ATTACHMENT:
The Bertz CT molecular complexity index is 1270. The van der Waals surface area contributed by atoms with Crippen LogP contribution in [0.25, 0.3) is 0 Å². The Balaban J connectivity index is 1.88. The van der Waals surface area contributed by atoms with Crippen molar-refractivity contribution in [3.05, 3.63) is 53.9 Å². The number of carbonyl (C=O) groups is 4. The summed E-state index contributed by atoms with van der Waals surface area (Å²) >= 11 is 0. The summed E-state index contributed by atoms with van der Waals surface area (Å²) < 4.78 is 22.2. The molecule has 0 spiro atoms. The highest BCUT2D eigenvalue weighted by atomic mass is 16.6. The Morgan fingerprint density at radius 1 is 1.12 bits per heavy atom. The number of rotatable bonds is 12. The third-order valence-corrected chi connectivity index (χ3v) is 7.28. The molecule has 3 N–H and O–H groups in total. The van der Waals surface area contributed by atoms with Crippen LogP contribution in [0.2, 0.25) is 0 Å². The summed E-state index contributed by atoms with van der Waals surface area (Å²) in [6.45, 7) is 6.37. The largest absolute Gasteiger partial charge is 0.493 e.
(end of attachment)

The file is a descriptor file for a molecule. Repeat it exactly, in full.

The Bertz CT molecular complexity index is 1270. The van der Waals surface area contributed by atoms with Crippen LogP contribution in [0.25, 0.3) is 0 Å². The Balaban J connectivity index is 1.88. The van der Waals surface area contributed by atoms with Crippen molar-refractivity contribution in [3.05, 3.63) is 53.9 Å². The number of carbonyl (C=O) groups is 4. The summed E-state index contributed by atoms with van der Waals surface area (Å²) >= 11 is 0. The summed E-state index contributed by atoms with van der Waals surface area (Å²) < 4.78 is 22.2. The molecule has 0 spiro atoms. The highest BCUT2D eigenvalue weighted by atomic mass is 16.6. The Morgan fingerprint density at radius 1 is 1.12 bits per heavy atom. The number of rotatable bonds is 12. The third-order valence-corrected chi connectivity index (χ3v) is 7.28. The molecule has 3 N–H and O–H groups in total. The van der Waals surface area contributed by atoms with Crippen LogP contribution in [0.2, 0.25) is 0 Å². The summed E-state index contributed by atoms with van der Waals surface area (Å²) in [6.45, 7) is 6.37. The largest absolute Gasteiger partial charge is 0.493 e.